Plato deals with the question of the relationship of poetry to reality in two major dialogues, Ion and Republic.
In Ion, the Socratic character criticizes the rhapsode Ion for claiming to know about things like generalship from reading Homer. Since Homer is using words to discuss generalship, and Ion using more words to comment on Homer, Ion is remover from the reality of war by two levels of reality, and therefore should not claim the ability to advice the Athenians on war (or any other topic).
In Republic, the Platonic Socrates critcizes both painting and poetry as mimetic arts. In painting a bed, for example, the painter imitates by means of paint a bed made by a craftsman. The craftsman's bed, though, itself, is merely an imitation in wood of an ideal bed in the craftsman's mind. The poet imitates by words as the painter by paint. What the poet imitates are the phenomena of experience, which themselves are merely imitations of the ultimate divine forms.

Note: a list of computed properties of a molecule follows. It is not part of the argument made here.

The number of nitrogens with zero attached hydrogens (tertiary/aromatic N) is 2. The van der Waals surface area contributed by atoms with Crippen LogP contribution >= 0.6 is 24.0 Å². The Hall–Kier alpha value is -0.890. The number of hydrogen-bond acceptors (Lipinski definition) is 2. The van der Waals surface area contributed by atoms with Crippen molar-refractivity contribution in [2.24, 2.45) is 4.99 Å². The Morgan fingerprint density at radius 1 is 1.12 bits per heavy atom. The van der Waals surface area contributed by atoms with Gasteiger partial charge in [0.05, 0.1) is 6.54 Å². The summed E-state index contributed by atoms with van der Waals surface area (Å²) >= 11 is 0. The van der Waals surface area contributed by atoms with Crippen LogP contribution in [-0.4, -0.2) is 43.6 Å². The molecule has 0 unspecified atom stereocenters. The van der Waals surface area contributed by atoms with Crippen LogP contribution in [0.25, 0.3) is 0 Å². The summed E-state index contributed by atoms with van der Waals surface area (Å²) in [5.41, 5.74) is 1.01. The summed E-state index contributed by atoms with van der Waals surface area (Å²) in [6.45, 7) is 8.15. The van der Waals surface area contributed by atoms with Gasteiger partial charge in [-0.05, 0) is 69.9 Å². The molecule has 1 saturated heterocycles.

When studying this, pay particular attention to Books II and IX of the Repuiblic and the allegory of the cave.